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  1. Yeah, the 2010’s had 6 mild winters and 4 cold ones. But 8 with above normal snow and only 2 below. +T +S 12-13 15-16 16-17 17-18 +T - S 11-12 18-19 -T +S 09-10 10-11 13-14 14-15
  2. Yeah, it was the 2 Fridays in mid-January 1996. The first was the the roof collapse at the Massapequa Waldbaums. The second was the historic Northeast flash flood event. ISP Jan 96. 1996-01-12 43 19 31.0 0.5 34 0 1.07 1.0 14 1996-01-13 38 31 34.5 4.1 30 0 0.01 0.0 10 1996-01-14 38 28 33.0 2.6 32 0 0.00 0.0 7 1996-01-15 41 20 30.5 0.2 34 0 0.00 0.0 5 1996-01-16 39 16 27.5 -2.8 37 0 T 0.0 5 1996-01-17 44 35 39.5 9.2 25 0 0.10 0.0 3 1996-01-18 50 34 42.0 11.7 23 0 0.02 0.0 2 1996-01-19 56 28 42.0 11.7 23 0 0.64 T
  3. It all depends on the storm tracks. We can have mild and snowy winter. But not a snowy winter with an unfavorable Pacific like last year. That was the worst January flood-cutter on record for many parts of the Northeast.
  4. The last season for NYC with every month from November to March with below normal temperatures was 95-96. No surprise that that was our snowiest season on record. The January thaw was also accompanied by one of the worst winter flash flood events in the Northeast. NYC Nov....-4.1 Dec....-5.1 Jan.....-2.1 Feb.....-1.5 Mar.....-3.6
  5. This was the warmest June through September melt season on record.The earlier areas of open water had more time to absorb the extra heat. So now it’s taking longer for the Arctic Ocean to release the extra heat back to the atmosphere. Perhaps warm water influx through the Bering Strait also played a role. But I have no way of measuring that. Recent winds (drift circulation) and warmer ocean waters from heat gained during the early spring melt-out
  6. The main reason we had near record low snowfall last DJF was the strong ridge north of Hawaii and fast Pacific jet. Even some Greenland blocking was no match for such an unfavorable Pacific. While 16-17 and 17-18 were also mild, the NP ridge extended far enough north into Alaska for cold storm tracks needed for snow. The start warm with the strong -NAO in March 2018 really helped us out.
  7. Yeah, the -NAO and -EPO gave us many days with onshore flow.
  8. It’s the latest version of the 2010’s stuck weather patterns.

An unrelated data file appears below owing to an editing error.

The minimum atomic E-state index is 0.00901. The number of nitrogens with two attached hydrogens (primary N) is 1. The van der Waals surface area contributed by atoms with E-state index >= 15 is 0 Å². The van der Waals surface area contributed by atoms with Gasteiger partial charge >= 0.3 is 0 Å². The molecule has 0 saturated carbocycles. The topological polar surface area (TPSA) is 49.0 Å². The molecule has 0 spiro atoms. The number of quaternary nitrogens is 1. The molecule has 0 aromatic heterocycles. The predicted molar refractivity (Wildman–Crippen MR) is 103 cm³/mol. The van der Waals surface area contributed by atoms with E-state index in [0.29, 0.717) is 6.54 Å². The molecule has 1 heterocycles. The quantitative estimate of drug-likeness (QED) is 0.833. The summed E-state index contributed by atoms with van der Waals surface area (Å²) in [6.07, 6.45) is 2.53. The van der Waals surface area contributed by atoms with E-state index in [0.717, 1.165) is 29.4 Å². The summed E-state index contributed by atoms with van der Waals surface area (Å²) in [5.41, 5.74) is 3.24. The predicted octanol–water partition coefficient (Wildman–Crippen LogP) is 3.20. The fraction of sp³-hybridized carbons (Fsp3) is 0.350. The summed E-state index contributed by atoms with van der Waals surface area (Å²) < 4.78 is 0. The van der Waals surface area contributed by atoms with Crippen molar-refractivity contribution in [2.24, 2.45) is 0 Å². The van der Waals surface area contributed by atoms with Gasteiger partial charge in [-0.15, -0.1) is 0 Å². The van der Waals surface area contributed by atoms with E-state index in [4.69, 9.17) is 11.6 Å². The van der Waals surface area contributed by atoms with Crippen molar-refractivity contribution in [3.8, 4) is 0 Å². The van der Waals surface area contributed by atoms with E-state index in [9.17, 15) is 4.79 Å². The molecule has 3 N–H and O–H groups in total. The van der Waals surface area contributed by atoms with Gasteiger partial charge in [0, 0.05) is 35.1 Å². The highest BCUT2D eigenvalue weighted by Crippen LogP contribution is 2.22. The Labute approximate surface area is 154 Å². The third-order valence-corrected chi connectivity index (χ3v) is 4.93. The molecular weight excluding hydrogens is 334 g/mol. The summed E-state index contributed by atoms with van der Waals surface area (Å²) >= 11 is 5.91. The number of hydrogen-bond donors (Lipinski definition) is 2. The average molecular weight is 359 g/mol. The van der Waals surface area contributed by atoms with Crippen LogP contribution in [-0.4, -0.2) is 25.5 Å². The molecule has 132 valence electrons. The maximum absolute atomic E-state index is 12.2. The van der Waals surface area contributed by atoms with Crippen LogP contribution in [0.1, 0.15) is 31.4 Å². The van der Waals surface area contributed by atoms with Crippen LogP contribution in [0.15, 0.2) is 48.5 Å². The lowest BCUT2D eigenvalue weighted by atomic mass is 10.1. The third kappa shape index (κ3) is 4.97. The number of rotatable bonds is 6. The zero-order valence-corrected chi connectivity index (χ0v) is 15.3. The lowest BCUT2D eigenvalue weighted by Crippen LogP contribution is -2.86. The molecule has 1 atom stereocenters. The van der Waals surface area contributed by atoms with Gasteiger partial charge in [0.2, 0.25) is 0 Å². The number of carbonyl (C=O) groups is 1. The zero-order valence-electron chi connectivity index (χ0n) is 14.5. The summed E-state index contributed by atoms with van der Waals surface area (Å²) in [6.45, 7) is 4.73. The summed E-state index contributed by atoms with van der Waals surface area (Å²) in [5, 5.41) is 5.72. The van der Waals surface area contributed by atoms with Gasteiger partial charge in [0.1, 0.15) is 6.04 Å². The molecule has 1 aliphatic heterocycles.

9. 2019 continues to expand its record breaking daily low extents for late October. The NSIDC 5 day extent is now 5.503 million sq km as of October 20th. This is well below the previous lowest for the date set in 2007 at. 5.946 million sq km. It also places this year 726 k lower than 2012 which was 6.229 million sq km. 2012 was the previous lowest October monthly average extent at 5.890 million sq km.
  10. That’s why we eventually need to shift this -PNA pattern. The storms that do slip to our SE with patterns like this also have marginal antecedent air masses. So it’s more and interior snow and mix or rain at the coast. Not to mention all the cutters and huggers. The NW-SE temperature dipole pattern across the US this month is ridiculous.
  11. I guess we shouldn’t be surprised that the storm came further north with the SE Ridge on steroids.
  12. This is a new paper on how that warm pool in the central and western equatorial Pacific threw off the winter forecasts last year. We were discussing this last winter. So it’s good to see a study done on it. But only the abstract is available.
  13. This has to be one of the most extreme -PNA patterns we ever had in October. It’s the perfect inverse of the October +PNA composite.
  14. We just need some help from the Pacific. The -PNA/SE Ridge combo has been running the table this year. 2019 pattern to date
  15. The models have been struggling post super typhoon recurve. Now the new WPAC developments are compounding the errors.